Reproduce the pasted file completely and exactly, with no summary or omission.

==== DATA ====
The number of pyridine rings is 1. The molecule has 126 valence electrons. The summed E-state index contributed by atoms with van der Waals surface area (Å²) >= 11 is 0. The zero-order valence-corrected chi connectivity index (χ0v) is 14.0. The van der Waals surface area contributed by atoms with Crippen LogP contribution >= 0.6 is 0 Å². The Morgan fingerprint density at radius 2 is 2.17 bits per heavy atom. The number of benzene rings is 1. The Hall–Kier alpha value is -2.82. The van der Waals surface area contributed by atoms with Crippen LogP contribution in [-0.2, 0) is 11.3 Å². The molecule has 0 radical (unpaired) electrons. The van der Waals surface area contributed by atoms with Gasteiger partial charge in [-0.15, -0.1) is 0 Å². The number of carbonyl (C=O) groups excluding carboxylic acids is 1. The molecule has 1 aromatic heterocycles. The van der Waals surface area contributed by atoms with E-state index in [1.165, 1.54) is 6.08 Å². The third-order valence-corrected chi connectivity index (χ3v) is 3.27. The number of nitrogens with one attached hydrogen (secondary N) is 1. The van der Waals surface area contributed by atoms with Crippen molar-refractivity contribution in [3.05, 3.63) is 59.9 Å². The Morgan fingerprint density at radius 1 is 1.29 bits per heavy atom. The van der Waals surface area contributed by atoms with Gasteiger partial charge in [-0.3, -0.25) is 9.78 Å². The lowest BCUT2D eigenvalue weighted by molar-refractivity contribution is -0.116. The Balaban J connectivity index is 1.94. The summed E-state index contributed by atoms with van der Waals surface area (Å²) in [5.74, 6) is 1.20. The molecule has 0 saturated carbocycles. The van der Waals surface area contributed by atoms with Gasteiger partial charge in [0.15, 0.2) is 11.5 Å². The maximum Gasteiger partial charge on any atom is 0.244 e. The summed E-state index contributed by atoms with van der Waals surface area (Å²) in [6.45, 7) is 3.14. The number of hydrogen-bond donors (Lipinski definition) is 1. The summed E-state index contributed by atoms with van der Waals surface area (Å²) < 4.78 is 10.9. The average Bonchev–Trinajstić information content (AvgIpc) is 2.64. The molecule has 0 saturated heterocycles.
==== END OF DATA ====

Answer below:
The number of pyridine rings is 1. The molecule has 126 valence electrons. The summed E-state index contributed by atoms with van der Waals surface area (Å²) >= 11 is 0. The zero-order valence-corrected chi connectivity index (χ0v) is 14.0. The van der Waals surface area contributed by atoms with Crippen LogP contribution >= 0.6 is 0 Å². The Morgan fingerprint density at radius 2 is 2.17 bits per heavy atom. The number of benzene rings is 1. The Hall–Kier alpha value is -2.82. The van der Waals surface area contributed by atoms with Crippen LogP contribution in [-0.2, 0) is 11.3 Å². The molecule has 0 radical (unpaired) electrons. The van der Waals surface area contributed by atoms with Gasteiger partial charge in [-0.15, -0.1) is 0 Å². The number of carbonyl (C=O) groups excluding carboxylic acids is 1. The molecule has 1 aromatic heterocycles. The van der Waals surface area contributed by atoms with E-state index in [1.165, 1.54) is 6.08 Å². The third-order valence-corrected chi connectivity index (χ3v) is 3.27. The number of nitrogens with one attached hydrogen (secondary N) is 1. The van der Waals surface area contributed by atoms with Crippen molar-refractivity contribution in [3.05, 3.63) is 59.9 Å². The Morgan fingerprint density at radius 1 is 1.29 bits per heavy atom. The van der Waals surface area contributed by atoms with Gasteiger partial charge in [-0.3, -0.25) is 9.78 Å². The lowest BCUT2D eigenvalue weighted by molar-refractivity contribution is -0.116. The Balaban J connectivity index is 1.94. The summed E-state index contributed by atoms with van der Waals surface area (Å²) in [5.74, 6) is 1.20. The molecule has 0 saturated carbocycles. The van der Waals surface area contributed by atoms with Gasteiger partial charge in [0.15, 0.2) is 11.5 Å². The maximum Gasteiger partial charge on any atom is 0.244 e. The summed E-state index contributed by atoms with van der Waals surface area (Å²) in [6.45, 7) is 3.14. The number of hydrogen-bond donors (Lipinski definition) is 1. The summed E-state index contributed by atoms with van der Waals surface area (Å²) < 4.78 is 10.9. The average Bonchev–Trinajstić information content (AvgIpc) is 2.64. The molecule has 0 saturated heterocycles.